The original structure of the Bioengineering and Bioscience Unified Graduate Students (BBUGS) began as a Student Leadership Council (SLC) of an NSF-funded Engineering Research Center (ERC). The ERC under which we began was the Georgia Tech and Emory Center for Living Tissues (GTEC) which was focused on tissue engineering research. In the years since GTEC was founded, biotechnology research has expanded exponentially on the Georgia Tech campus with increasing numbers of new buildings, three new degree programs, and a multitude of new researchers. For this reason, the SLC of GTEC decided to broaden their student group to encompass all students in the bioengineering and bioscience communities.
As most funding eventually does, GTEC’s NSF-funding ended in 2009. As a part of the transition of GTEC into a self-funded research center, the SLC was challenged with what to make of our future. Since a multitude of focused student organizations already existed, we decided we wanted to be more encompassing. Although never exclusionary, some students who were outside the field of tissue engineering felt that GTEC events were not relevant to them. Therefore, the GTEC SLC chose to keep some of the structure of the SLC but expand the scope to all biosciences and bioengineering fields. We joined forces with the Petit Institute staff and the Public Policy Forum and established collaborations with Emory’s itm, Emory ASP, the BME Student Advisory Board, and the Emerging Leaders Network. Our vision was not to swallow other student organizations but to befriend them and work together to bring all the graduate students together in a bigger network than currently existed.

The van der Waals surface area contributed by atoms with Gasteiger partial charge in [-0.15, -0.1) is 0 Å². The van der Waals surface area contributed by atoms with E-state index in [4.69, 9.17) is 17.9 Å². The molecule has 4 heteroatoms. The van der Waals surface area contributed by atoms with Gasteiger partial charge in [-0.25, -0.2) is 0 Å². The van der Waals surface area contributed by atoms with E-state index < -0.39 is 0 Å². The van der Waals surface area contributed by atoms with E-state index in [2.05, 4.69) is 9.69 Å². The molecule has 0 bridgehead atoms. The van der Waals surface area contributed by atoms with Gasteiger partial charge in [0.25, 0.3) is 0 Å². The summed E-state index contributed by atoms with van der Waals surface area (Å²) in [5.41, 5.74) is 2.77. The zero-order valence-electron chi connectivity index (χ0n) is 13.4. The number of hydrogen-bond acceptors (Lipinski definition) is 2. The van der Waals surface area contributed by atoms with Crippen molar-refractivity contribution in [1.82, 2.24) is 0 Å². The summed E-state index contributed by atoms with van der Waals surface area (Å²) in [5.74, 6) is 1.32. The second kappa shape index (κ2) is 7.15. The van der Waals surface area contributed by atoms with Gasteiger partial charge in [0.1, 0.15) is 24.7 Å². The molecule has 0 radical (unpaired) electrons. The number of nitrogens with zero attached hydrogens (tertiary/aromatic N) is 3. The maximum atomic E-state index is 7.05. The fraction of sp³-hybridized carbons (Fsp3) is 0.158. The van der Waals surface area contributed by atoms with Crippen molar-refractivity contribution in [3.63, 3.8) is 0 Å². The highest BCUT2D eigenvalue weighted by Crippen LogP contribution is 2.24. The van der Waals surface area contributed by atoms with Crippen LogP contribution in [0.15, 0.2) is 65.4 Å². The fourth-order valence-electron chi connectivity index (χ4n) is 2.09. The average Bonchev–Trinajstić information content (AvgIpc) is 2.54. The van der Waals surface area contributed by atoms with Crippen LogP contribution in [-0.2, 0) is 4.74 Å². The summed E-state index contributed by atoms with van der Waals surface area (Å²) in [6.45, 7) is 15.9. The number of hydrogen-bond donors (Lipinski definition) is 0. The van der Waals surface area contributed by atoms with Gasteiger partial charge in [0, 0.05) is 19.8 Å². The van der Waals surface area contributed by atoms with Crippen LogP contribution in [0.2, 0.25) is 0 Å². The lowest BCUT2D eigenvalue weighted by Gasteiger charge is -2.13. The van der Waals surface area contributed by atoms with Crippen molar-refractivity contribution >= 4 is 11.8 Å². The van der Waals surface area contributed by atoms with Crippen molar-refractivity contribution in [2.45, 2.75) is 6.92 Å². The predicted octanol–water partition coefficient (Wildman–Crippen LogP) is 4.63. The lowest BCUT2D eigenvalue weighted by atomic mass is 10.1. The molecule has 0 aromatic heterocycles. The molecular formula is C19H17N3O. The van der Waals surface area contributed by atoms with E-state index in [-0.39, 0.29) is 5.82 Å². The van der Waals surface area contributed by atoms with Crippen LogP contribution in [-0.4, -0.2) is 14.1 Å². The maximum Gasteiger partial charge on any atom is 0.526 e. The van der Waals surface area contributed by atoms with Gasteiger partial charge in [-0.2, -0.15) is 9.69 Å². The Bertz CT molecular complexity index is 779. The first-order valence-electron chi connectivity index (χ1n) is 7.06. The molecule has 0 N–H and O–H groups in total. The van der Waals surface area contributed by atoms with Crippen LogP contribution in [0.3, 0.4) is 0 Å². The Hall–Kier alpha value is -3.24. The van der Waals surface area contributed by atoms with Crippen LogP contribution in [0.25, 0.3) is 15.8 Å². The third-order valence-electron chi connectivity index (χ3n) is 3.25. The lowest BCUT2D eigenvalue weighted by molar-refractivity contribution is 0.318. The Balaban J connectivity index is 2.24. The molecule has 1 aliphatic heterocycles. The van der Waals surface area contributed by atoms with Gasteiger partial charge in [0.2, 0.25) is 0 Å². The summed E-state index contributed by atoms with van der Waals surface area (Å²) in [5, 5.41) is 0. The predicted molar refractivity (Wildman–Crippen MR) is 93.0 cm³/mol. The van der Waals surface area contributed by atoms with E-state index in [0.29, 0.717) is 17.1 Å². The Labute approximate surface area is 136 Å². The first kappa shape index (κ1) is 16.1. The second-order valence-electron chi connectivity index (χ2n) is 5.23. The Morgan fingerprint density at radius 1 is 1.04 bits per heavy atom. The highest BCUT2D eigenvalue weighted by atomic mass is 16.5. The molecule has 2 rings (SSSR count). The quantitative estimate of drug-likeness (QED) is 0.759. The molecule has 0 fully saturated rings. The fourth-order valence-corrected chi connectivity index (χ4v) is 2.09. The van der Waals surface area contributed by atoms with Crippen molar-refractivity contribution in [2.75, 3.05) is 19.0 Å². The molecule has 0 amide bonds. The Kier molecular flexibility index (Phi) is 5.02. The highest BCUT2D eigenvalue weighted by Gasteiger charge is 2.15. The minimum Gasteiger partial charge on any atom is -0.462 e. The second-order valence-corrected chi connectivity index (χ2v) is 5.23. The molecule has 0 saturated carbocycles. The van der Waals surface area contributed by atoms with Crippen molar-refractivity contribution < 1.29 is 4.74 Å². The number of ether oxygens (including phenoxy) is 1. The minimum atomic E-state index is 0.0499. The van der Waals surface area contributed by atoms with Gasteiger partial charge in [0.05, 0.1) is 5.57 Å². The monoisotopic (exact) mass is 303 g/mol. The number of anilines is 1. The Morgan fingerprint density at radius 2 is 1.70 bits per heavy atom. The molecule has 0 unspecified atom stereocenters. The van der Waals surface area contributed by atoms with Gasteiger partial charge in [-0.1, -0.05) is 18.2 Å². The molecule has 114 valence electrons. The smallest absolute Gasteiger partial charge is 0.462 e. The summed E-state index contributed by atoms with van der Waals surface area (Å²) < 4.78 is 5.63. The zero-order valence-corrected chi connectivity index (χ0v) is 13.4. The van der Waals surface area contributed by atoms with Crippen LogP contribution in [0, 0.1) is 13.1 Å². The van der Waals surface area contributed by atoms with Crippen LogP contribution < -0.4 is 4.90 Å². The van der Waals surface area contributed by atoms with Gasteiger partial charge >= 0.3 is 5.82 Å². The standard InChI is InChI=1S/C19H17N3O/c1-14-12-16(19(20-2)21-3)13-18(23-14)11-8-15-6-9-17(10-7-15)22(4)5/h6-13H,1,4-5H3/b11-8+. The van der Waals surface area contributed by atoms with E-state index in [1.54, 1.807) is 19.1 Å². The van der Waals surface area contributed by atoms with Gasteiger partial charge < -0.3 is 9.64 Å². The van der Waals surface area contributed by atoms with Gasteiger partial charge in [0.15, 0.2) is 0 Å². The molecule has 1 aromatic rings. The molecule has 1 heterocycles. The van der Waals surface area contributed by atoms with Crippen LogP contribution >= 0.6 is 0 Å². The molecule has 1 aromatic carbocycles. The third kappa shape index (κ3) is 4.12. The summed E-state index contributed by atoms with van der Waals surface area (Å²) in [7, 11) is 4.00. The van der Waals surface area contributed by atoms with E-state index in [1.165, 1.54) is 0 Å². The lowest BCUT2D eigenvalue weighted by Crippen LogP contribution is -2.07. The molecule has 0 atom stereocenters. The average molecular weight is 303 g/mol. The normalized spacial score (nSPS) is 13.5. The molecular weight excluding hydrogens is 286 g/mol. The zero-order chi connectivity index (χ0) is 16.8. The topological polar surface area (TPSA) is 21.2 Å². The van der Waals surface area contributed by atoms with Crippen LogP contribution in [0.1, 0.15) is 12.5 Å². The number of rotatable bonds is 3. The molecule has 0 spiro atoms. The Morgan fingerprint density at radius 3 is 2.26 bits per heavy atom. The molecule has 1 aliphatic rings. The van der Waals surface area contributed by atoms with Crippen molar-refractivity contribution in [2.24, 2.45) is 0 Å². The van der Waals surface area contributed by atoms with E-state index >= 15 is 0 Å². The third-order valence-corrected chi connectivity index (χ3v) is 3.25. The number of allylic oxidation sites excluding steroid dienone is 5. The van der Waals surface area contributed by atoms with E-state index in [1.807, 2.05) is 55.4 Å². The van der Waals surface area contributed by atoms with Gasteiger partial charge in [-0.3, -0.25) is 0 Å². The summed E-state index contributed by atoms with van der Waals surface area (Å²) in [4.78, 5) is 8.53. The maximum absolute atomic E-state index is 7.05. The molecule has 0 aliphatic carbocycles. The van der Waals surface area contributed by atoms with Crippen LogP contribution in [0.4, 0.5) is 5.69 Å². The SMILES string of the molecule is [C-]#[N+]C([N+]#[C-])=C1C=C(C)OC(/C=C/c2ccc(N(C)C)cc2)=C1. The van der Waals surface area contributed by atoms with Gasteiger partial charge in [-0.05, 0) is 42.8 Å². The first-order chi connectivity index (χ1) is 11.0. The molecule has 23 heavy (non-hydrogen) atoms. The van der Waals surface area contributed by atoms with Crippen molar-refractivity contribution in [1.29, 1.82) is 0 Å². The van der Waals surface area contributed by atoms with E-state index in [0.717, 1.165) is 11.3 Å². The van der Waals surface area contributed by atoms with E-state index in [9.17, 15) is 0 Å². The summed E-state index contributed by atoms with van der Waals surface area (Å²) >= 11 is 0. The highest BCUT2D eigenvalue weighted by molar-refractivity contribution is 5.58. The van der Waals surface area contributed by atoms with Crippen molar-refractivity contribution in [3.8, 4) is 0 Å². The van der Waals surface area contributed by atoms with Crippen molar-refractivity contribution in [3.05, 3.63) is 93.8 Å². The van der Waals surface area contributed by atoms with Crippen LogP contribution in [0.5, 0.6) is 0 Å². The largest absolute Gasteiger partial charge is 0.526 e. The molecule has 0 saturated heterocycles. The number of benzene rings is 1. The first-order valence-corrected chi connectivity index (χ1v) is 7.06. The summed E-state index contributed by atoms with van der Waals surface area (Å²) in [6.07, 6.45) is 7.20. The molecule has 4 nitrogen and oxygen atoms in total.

Not only did the acronym work, but because we are so diverse. We work in labs and buildings with people who came from different academic backgrounds and who are in a wide variety of degree programs. Computer scientists, pure biologists, and mechanical engineers work together toward a common goal but often use different tools and approaches. By ourselves, we are akin to beetles, fireflies, and dragonflies, but collectively we are all bugs who want to survive and someday fly away. OK… we admit it’s a little cheesy, but no matter what we’re called, if we ban together we’re less likely to get squashed.
Are you kidding? We can’t predict the future. But if we could, we would like to see BBUGS continue to grow into a big organization that exposes graduate students to all those elements of education that occur outside of formal classes and lab work. The future is bright (and fun) and you should learn how to get involved in BBUGS.